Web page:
But if you do not feel like diving through the air, diving underwater provides more buoyancy, but has a different set of hazards. Jacques Cousteau turned scuba diving into a leisure activity with his development of the “Aqua-Lung” in 1943, and the British Sub-Aqua Club (BSAC) now has over 35,000 members. The BSAC keeps a careful tally of diving fatalities and recorded 197 deaths over the 12 years from 1998 to 2009, an average of around 16 a year. They estimated around 30 million dives over this time, so the average lethal risk was around 8 micromorts per dive: but this is an average – for BSAC members it was 5 per dive, 10 for non-members.
But what about something that you may think is less risky? Long-distance running might seem out of place in this list. But, as Pheidippides found 2,500 years ago after collapsing and dying from his 26-mile run to announce the victory at the Battle of Marathon, this event can end in more than sore feet. In 3.3 million marathon attempts in the US between 1975 and 2004 there were 26 sudden deaths, which comes out at around 7 micromorts a marathon on average – putting it at a similar level to a scuba-dive or a sky-dive.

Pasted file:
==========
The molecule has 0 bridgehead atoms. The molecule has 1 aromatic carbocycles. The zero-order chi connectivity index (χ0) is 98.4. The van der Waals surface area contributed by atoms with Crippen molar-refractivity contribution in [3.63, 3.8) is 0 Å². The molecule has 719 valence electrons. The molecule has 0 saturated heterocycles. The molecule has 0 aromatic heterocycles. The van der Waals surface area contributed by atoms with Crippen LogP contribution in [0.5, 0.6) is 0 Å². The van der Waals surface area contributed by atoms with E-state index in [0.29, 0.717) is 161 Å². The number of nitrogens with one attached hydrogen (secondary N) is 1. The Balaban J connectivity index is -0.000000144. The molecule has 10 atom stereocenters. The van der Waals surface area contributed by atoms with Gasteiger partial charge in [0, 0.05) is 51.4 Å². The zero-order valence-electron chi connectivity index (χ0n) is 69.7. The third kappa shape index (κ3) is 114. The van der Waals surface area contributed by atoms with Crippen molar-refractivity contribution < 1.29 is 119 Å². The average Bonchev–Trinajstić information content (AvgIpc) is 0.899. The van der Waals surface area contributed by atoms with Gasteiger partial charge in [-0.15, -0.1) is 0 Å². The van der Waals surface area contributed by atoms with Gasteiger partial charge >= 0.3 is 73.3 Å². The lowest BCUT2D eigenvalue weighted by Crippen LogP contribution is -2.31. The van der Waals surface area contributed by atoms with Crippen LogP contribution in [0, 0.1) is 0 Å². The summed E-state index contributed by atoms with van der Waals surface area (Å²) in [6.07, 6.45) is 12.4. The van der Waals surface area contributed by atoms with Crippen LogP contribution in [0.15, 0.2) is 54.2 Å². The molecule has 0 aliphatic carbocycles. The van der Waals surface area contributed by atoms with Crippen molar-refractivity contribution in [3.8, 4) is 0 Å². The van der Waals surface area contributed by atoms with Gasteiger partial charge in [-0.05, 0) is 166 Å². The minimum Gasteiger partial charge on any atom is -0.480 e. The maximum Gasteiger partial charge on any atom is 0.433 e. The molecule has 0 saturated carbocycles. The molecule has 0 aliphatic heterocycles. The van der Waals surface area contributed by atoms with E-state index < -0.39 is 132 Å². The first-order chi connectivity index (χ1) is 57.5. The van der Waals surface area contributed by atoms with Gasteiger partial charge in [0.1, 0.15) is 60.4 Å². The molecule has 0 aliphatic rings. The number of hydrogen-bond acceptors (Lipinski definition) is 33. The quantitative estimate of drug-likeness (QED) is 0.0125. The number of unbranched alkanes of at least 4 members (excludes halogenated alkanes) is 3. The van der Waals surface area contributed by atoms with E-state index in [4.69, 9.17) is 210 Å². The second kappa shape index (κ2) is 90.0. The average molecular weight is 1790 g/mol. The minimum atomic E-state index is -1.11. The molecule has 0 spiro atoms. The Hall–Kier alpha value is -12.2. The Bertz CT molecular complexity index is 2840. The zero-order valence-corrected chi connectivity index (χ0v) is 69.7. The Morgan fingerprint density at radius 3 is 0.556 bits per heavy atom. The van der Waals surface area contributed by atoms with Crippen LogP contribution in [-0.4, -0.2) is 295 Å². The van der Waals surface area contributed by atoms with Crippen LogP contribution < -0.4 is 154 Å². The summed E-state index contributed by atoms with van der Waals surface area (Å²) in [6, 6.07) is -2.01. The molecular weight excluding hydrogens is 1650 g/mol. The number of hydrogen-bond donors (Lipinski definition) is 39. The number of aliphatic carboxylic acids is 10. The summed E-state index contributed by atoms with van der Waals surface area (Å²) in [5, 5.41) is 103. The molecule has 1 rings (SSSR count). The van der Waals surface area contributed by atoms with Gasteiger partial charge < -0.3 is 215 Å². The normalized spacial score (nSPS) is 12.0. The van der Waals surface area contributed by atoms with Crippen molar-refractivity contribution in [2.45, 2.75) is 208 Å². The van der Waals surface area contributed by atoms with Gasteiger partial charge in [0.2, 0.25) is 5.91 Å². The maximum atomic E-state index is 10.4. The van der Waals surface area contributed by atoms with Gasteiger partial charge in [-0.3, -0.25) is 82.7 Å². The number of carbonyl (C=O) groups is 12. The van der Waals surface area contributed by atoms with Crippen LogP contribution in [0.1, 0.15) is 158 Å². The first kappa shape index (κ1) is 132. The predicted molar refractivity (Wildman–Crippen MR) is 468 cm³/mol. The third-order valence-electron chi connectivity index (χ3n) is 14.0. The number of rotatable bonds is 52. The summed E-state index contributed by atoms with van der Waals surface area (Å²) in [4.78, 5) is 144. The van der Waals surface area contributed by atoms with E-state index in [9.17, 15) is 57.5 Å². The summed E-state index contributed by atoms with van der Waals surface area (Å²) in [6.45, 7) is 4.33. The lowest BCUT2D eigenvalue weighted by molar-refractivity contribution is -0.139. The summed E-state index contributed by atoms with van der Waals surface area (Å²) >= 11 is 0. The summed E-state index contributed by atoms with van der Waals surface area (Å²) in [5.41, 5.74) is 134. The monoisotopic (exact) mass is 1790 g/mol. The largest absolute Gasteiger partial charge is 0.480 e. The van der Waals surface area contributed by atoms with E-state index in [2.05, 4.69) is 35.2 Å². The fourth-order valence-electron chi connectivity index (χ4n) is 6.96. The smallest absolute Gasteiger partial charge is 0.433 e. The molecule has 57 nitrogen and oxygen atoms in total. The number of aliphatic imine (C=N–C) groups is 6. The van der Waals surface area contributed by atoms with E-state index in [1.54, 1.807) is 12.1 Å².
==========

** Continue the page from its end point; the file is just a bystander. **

When we look at sky-diving, scuba-diving, marathon running and other extreme sports, there seems to be some natural level of risk – say around 10 micromorts per episode – that people are prepared to take on for a challenging and exciting leisure activity, while still being reasonably sensible (this does not include BASE jumpers).
What is 10 micromorts equivalent to in regular life? Well, it is about the risk of death, from any cause at all, of an average 30-year-old man in 4 days of their normal life, or about 1 day for a 50-year-old. It is also roughly equivalent to the risk in the UK of a 60-mile (96km) motorbike ride, or 2,500 miles (4,000km) in a car, or having a general anaesthetic. Not that one can consider having a general anaesthetic as being a particularly enviable leisure activity.
Anyway, if there are further contributions to this column, you will know that I survived the sky-dive and lived to face another day. Wish me luck!